For a player who has such a bad reputation after a tumultuous season with the Phoenix Suns, Markieff Morris draws nothing but high praise from those who know him well in ex-teammates -- and soon-to-be teammates once again -- Marcin Gortat and Jared Dudley.
Morris was traded Thursday after a season in which he was suspended for throwing a towel in his coach's face on the bench and grabbing a teammate during a timeout during a game just two weeks ago. It all was a culmination of anger he had toward the organization that he claimed lied to him about personnel moves involving his brother, Marcus, who was traded to the Detroit Pistons. Markieff Morris, who is playing at less than his value at about $8 million per year because he opted to stay to play with his brother, never could get past it.
"That's blown out of proportion. This guy is emotional," said Gortat, who was traded here from Phoenix before the start of the 2013-14 season. "I'm not saying he's a quiet kid. He's kind of a spicy kid. Kind of an aggressive kid. From time to time he's aggressive but listen, this is what we need."
Morris is expected to emerge as the starting power forward for the Wizards (24-28), who beat the Utah Jazz 103-89 later Thursday. He's 6-10 but undersized in terms of strength in the low post but he gives them a better option than Dudley when it comes to post-up chances.
"Certain teams switch on us and Dud is not really going to be a post-up guy. They're able to switch on him in pick-and-rolls," point guard John Wall said. "(Morris) is able to post up, can rebound the ball, can finish around the paint and can make plays for us."
The fire and mean streak that the Wizards tend to lack, Morris has enough of each for everybody.
"He's an unselfish guy. He knows the game. He's going to move the ball the way we move the ball. I'm sure he's hungry," Gortat said. "He's going to come face-to-face with somebody else, if they're going to (hard) foul me or John or anybody else, he's going to challenge the guy face-to-face. This is what we need, a guy who's down for his teammate and he's going to fight."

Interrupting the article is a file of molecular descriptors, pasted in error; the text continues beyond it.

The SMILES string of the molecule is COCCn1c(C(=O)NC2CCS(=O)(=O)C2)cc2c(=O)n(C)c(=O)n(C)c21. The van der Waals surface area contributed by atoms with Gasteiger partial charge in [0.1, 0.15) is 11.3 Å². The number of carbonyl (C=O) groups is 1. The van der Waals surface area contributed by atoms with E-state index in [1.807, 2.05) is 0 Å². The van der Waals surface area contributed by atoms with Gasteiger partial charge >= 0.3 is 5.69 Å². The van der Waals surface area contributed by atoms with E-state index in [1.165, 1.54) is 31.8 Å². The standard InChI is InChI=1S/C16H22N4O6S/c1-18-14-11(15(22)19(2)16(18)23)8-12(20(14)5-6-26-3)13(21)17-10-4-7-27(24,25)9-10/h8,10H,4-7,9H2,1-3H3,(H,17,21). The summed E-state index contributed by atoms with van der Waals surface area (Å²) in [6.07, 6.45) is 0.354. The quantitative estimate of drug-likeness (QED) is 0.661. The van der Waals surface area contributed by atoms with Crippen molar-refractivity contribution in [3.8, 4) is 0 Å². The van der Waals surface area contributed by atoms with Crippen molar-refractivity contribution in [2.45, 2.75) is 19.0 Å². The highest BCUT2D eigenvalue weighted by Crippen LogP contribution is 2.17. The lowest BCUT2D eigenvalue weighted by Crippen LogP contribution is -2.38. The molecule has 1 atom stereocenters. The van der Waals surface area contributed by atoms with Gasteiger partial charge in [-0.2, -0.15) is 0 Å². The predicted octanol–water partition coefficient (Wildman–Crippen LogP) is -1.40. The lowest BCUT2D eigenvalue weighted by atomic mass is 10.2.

Gortat didn't mean that literally, of course. Coach Randy Wittman likes players with a bit of a mean streak anyway.
"In talking to the people that I talked to, I got nothing but rave reviews that he would be a good piece for us," Wittman said. "I talked to a lot of people I have a great respect for, that were very close to him at Phoenix."
Dudley has known Morris since his 2011 rookie season and has remained close to him since. Always blunt, while Dudley defended Morris as a person he wasn't fond of his reckless behavior toward Phoenix's coaching staff or his teammates.
"He's a good kid. When I was there, he had no problems," said Dudley, who spent two seasons with Morris. "He had one problem obviously this year when he had the situation where he felt disrespected, felt betrayed. I'm not going to defend him. Some of the stuff he did was unprofessional. But that being said, I guarantee you we'll have no problems with him here. He is a good friend of mine. I usually hang out with him in the summer time. It's easy for me to mentor him.
"His mom lives 35-45 minutes away from here. I've already talked to him. He's a starting power forward. ... We need another body, another athlete. From the time he gets here, he's going to be motivated to show people he's not that player (he was in Phoenix). He's got a fresh start. Anytime you've got John Wall on your team, it's going to make it a lot easier."
Gortat is about results was Washington struggles to re-establish itself as a serious team to be reckoned with come playoff time. They've got 30 games left in the regular season, including Friday vs. the Detroit Pistons, to change perceptions.
"You're looking for a basketball player who is going to help you win basketball games," he said, "and he's going to do that."